Mrs Foster: I say to the Member that, if we want to reopen all of the Belfast Agreement again, we can do that, and we can revisit all of the very difficult areas. We cannot deal with some of the issues that have already passed, such as the release of terrorist prisoners and the so-called reform of the RUC — I would call it the destruction of the RUC. There were a lot of things in the Belfast Agreement that were certainly not to my liking, and the Member knows that that comes from the Belfast Agreement, and if she wants to raise it in any talks process, we will listen to the arguments that are made.
Mr Butler: Can the Minister outline when the ministerial code of conduct will be brought before the Chamber?
Mrs Foster: As I understand it, that is a matter for the Department of Finance.
Ms Flynn: Does the Minister agree that the petition of concern should be used only for the very precise purpose for which it was intended, as a cross-community safeguard?
Mrs Foster: That is somewhat rewriting the Belfast Agreement, because there is no explanation in it of when the petition of concern should be used. However, others are adding things into the Belfast Agreement all of the time, and that is a matter for them. At the time of the Belfast Agreement, I did warn — if you want to, you can look at it — that the constructive ambiguity would be used in a way that was not foreseen at that time, and that has proven to be the case.
Mr Speaker: That ends the period for listed questions. I call Justin McNulty to ask the first question in 15 minutes of topical questions.
T1. Mr McNulty asked the First Minister and deputy First Minister, in light of the fact that the First Minister will know that huge frustration exists over the pace of delivering support to employers, workplaces and families that have been affected by the COVID-19 restrictions, which is particularly disappointing given that, as of 2 December, 1,271 businesses that applied to part A of the COVID-19 restrictions business support scheme had not yet received a payment, for the First Minister’s assessment of that situation and whether she can state the plans that she has to raise the matter with her colleague the Minister for the Economy. (AQT 821/17-22)
Mrs Foster: We have been keeping an eye on all financial packages, whether from the Department of Finance, the Department for the Economy or the Department for Communities, to make sure that they get out to people. Of course, the Member will recognise that, because it is public money, the schemes have to be set about in an appropriate way, and that people come forward with proof that what they are asking for is appropriate.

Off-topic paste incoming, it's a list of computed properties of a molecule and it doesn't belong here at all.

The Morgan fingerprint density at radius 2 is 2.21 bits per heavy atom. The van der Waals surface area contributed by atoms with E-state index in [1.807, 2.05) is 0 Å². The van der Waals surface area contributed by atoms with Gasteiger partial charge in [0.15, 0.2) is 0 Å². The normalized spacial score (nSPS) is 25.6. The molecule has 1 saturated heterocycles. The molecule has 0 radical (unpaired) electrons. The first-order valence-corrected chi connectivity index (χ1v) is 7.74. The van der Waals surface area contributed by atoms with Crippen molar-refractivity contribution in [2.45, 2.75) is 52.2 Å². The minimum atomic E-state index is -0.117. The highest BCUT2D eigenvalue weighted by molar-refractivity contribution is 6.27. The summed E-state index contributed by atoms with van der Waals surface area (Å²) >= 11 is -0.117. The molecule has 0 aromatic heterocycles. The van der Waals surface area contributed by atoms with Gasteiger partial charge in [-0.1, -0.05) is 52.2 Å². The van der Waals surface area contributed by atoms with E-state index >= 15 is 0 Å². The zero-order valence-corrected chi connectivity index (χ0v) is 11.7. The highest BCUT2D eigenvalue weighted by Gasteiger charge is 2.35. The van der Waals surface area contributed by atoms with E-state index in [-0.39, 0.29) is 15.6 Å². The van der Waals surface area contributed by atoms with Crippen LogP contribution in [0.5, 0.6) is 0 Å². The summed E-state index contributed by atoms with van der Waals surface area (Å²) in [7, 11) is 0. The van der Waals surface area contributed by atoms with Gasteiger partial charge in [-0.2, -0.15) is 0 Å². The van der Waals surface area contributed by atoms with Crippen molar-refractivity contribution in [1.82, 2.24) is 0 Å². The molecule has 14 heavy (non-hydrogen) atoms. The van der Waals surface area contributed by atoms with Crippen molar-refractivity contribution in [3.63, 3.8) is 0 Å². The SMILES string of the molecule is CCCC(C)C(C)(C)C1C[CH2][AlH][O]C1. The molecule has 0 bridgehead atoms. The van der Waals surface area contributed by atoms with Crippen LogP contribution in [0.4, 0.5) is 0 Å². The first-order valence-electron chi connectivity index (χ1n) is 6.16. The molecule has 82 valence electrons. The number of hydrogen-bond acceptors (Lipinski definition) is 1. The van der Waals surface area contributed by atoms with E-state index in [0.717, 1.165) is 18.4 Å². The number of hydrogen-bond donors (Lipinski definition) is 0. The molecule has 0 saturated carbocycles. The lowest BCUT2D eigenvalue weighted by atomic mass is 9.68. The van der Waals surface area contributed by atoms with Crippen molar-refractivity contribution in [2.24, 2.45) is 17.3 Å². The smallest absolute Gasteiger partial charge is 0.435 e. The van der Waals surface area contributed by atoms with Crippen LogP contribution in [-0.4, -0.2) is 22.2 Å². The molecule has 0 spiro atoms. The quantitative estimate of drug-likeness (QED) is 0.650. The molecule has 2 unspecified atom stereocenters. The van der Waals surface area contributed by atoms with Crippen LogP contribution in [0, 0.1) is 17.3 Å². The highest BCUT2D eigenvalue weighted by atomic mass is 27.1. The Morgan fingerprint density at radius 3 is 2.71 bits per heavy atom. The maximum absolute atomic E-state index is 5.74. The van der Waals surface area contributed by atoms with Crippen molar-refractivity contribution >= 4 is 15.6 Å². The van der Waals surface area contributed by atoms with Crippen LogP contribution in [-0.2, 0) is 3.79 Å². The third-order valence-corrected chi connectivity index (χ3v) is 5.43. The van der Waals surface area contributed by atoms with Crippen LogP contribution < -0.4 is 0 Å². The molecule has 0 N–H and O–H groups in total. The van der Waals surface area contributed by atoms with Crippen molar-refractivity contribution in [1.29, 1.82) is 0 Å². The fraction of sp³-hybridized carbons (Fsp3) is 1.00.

My ministerial colleague shared with me the experience of someone who sent her receipts for shampoo and a pair of scissors, expecting to be paid £800 for being a hairdresser. As you well know, the Northern Ireland Audit Office will not accept that as proof. We need to go through the proper processes. As I understand it, those in part A who are now left are some of the more difficult cases, where proof is being sought from accountants or applicants themselves.
Mr McNulty: I thank the Minister for her answer. Minister, that does not wash, pardon the pun, given the example that you have given. There are genuine businesses that are on their knees and need the money to be forthcoming fast. They need help. What is your Christmas message to those businesses that are asked to send workers home, close their doors, and that were promised financial assistance but are still waiting for help?
Mrs Foster: I certainly do not want the economy to be closed down. I certainly do not. I have been one of the people arguing to keep the economy open while others have argued to close it down. However, the health message is very clear: we need to take action, and there is a personal responsibility on us all to take action to stop the spread of COVID-19.
In terms of the payments coming out of the Department of Finance or the Department for the Economy, if there are specific instances, they should do what my constituency office does and, I am sure, what other constituency offices do, which is to phone the helpline, whether the Department of Finance or the Department for the Economy, and try to get answers to deal with those issues.
I am not denying that there are people in need. Of course, there are people in need. This has been a terrible, terrible year for businesses and communities right across Northern Ireland. In our offices, as elected representatives, we must do all that we can to help those people, recognising that there are systems in place that have to be satisfied.
T2. Ms McLaughlin asked the First Minister and deputy First Minister whether the First Minister agrees with the head of the British Medical Association (BMA) in Northern Ireland, Dr Tom Black, who said this morning that the current rate of COVID-19 infections will be a nightmare for our health service. (AQT 822/17-22)